Creating a Visual Studio Extension Part 2 of 2
One of the reasons why Visual Studio is such a great development environment is its fluidity when it comes to customization. In my previous post, Creating a Visual Studio Extension Part 1, we discussed the preparation process for creating a Visual Studio Extension.
In this post, I will explain the basic steps needed to create a very simple Visual Studio Extension to access text from the currently opened Editor on Visual Studio.
If you have not installed the Visual Studio SDK, see my previous Blog post.
Creating Your First Project
Once the setup is complete, we are ready to get started. First, start your Visual Studio Version and create a new project.
Next select VSIX Project under Extensibility, choose a name and location for your new extension and press ok.
When done correctly, this is what you should see in Visual Studio 2015:
You should also get this nice Getting Started page with some useful information, as shown below.
If you are using Visual Studio 2013, you will start right in the VSIX Manifest Designer.
As soon as you are done reading the Getting Started page, go ahead and close it. You can read it again later by right clicking on the index.html file in the Solution Explorer and selecting open in browser.
Now that we’re ready to create our extension, let’s start with some minor cosmetics.
Double click on the source.extension.vsixmanifest file to open it. You should see the VSIX Manifest Designer for your vsixmanifest file. Note this is already open in Visual Studio 2013.
In this Designer you can edit metadata, install targets, assets and dependencies for your Extension.
The Designer allows you to enter a description for your Extension, pick an icon and add some release notes in order to let users know what they are using.
For now, we can just leave these fields blank, but remember to come back and add some useful information before deploying your extension.
Adding functionality to the Extension
Now it is time to add some functionality to your extension.
Right click on your project and select Add and then New Item. Next, navigate to C# and Extensibility.
Select the CustomCommand item, give it a name, and click the Add Button.
A new class will be created for you and some code will be generated, but don’t change anything yet.
Debugging your Visual Studio Extension
Save everything and start your new CustomCommand Extension for the first time by pressing F5.
Your solution should build and the new Extension will start to debug in an Experimental Visual Studio instance.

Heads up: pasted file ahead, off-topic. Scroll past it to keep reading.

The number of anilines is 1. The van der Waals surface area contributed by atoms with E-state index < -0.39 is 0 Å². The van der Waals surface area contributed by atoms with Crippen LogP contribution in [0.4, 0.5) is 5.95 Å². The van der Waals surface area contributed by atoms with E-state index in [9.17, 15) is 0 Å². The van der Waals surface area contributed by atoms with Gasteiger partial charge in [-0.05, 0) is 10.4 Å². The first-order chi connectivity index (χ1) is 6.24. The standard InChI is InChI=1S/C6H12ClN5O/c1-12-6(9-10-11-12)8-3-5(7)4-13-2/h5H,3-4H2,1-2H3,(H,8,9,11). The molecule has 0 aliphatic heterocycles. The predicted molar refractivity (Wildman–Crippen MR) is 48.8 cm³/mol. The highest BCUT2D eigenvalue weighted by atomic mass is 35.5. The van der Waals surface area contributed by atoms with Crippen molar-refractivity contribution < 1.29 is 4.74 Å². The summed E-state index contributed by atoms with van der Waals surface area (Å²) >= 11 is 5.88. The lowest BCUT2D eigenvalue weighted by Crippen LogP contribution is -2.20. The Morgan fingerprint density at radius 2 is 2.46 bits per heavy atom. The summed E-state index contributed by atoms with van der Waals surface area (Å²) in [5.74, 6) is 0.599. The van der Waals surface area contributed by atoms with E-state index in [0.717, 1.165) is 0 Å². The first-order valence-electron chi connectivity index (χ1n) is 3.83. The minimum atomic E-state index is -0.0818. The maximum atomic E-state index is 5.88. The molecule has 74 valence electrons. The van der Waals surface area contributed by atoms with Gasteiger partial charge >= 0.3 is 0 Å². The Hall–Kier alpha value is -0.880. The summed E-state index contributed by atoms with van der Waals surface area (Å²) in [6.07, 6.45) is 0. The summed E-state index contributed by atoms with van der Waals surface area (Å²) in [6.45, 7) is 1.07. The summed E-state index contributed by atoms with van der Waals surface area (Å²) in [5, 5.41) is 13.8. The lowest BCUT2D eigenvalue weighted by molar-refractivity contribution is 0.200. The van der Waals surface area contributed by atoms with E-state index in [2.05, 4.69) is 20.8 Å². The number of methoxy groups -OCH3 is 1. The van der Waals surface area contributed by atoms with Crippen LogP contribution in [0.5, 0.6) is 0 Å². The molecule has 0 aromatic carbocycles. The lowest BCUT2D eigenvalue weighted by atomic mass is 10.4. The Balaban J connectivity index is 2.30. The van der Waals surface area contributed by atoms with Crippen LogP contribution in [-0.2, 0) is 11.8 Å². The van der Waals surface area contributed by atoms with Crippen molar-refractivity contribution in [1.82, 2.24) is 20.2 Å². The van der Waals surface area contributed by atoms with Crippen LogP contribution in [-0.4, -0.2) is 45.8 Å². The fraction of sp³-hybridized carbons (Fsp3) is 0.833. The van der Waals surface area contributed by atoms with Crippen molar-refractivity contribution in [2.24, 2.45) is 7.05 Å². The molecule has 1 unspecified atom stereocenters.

An Experimental Visual Studio instance is a new instance of Visual Studio without any of your settings. All changes in this instance are not saved, so you don’t have to worry about destroying your settings by accident. See more Information about Experimental Instances
The first time you start your Experimental Instance you will see the Welcome Window. You only have to do this once. Just press “Not now, maybe later” pick a color theme and start the new Instance of Visual Studio.
Go to the Tools menu in Visual Studio and you should see your Custom Command as Invoke CustomCommand.
Clicking on it will show you a Message Box with some text.
Closing the Experimental Instance should stop your Visual Studio Debug run.
Adding some custom code
Go back to your “real” Visual Studio instance and scroll down in your CustomCommand class (mine is named CustomCommand.cs).
You should find a Method Called MenuItemCallback.
This is the method that is executed when you click on the menu item in the Experimental Instance.
This code was generated by Visual Studio when you first created your class. So let us change it up a bit.
For this short How-To we will create some simple logic.
When our CustomCommand is executed in Visual Studio, the text from the currently active document in Visual Studio will be displayed in a message box.
First, we get a top level object from the Visual Studio instance. It is important to make sure it is not null.
Next, we get the currently active document and make sure that is not null.
We make sure it is a TextDocument and cast it.
Finally, we will see the text from the document from the start to the end.
And all that’s left is to just display that text.
If everything is correct, this is what our new Method will look like:
Replace the old method MenuItemCallback in your Extension with this new one and debug your Extension again.
Running your Visual Studio Extension
In your new Experimental Instance of Visual Studio, create a new text file and open it in the editor.
Enter some text in your new text file.
Click on Tools and select Invoke CustomCommand to start your CustomCommand.
You should see a Messagebox with the text from your currently active editor as text.
Congratulations! You’ve created your first Visual Studio CustomCommand Extension.
This is just a very simple example of what your can do by creating your own Visual Studio Extensions.
Now get creative and customize it.
If you have any questions about Visual Studio, or would like to learn more about how Visual Studio can help you to develop your own Extensions, don’t hesitate to contact us using the form below. We’d be happy to help!